Guido d'Arezzo' wrote in 1028 a letter to Michael of Pomposa, entitled Epistola de ignoto cantu, in which he introduced the practice of using syllables to describe notes and intervals. This was the source of the hexachordal solmization that was to be used until the end of the Middle Ages. Guido also wrote about emotional qualities of the modes, the phrase structure of plainchant, the temporal meaning of the neumes, etc.; his chapters on polyphony "come closer to describing and illustrating real music than any previous account" in the Western tradition.
During the thirteenth century, a new rhythm system called mensural notation grew out of an earlier, more limited method of notating rhythms in terms of fixed repetitive patterns, the so-called rhythmic modes, which were developed in France around 1200. An early form of mensural notation was first described and codified in the treatise Ars cantus mensurabilis ("The art of measured chant") by Franco of Cologne (c. 1280). Mensural notation used different note shapes to specify different durations, allowing scribes to capture rhythms which varied instead of repeating the same fixed pattern; it is a proportional notation, in the sense that each note value is equal to two or three times the shorter value, or half or a third of the longer value. This same notation, transformed through various extensions and improvements during the Renaissance, forms the basis for rhythmic notation in European classical music today.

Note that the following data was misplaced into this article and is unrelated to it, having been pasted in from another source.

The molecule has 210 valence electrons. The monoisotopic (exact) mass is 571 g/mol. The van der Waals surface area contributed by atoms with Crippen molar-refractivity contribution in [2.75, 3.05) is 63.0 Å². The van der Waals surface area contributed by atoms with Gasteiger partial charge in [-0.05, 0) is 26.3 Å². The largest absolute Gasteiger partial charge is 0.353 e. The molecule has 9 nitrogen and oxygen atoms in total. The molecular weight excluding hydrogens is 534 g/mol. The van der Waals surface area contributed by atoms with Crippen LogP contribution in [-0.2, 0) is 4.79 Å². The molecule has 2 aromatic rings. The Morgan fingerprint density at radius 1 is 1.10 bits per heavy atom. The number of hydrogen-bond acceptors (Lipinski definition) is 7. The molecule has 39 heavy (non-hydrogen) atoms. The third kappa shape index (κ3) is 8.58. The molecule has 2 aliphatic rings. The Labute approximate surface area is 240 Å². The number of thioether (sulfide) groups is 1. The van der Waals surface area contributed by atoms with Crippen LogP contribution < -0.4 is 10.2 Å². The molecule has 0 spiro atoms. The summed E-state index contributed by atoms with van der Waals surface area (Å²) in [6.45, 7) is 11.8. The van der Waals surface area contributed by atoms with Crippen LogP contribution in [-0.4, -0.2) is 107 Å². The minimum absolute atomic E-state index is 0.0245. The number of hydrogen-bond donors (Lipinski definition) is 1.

- Bᾱqiyᾱ Nᾱyinῑ (Uzbekistan, 17th Century CE), Uzbek author and music theorist. Author of Zamzama e wahdat-i-mῡsῑqῑ ("The Chanting of Unity in Music").
- Baron Francois Rodolphe d'Erlanger (Tunis, Tunisia, 1910–1932 CE), Arabic musicologist. Author of La musique arabe and Ta'rῑkh al-mῡsῑqᾱ al-arabiyya wa-usῡluha wa-tatawwurᾱtuha ("A History of Arabian Music, its principles and its Development")
D'Erlanger divulges that the Arabic music scale is derived from the Greek music scale, and that Arabic music is connected to certain features of Arabic culture, such as astrology.
See also: List of music theorists § Renaissance
See also: List of music theorists § 17th century, and List of music theorists § 18th century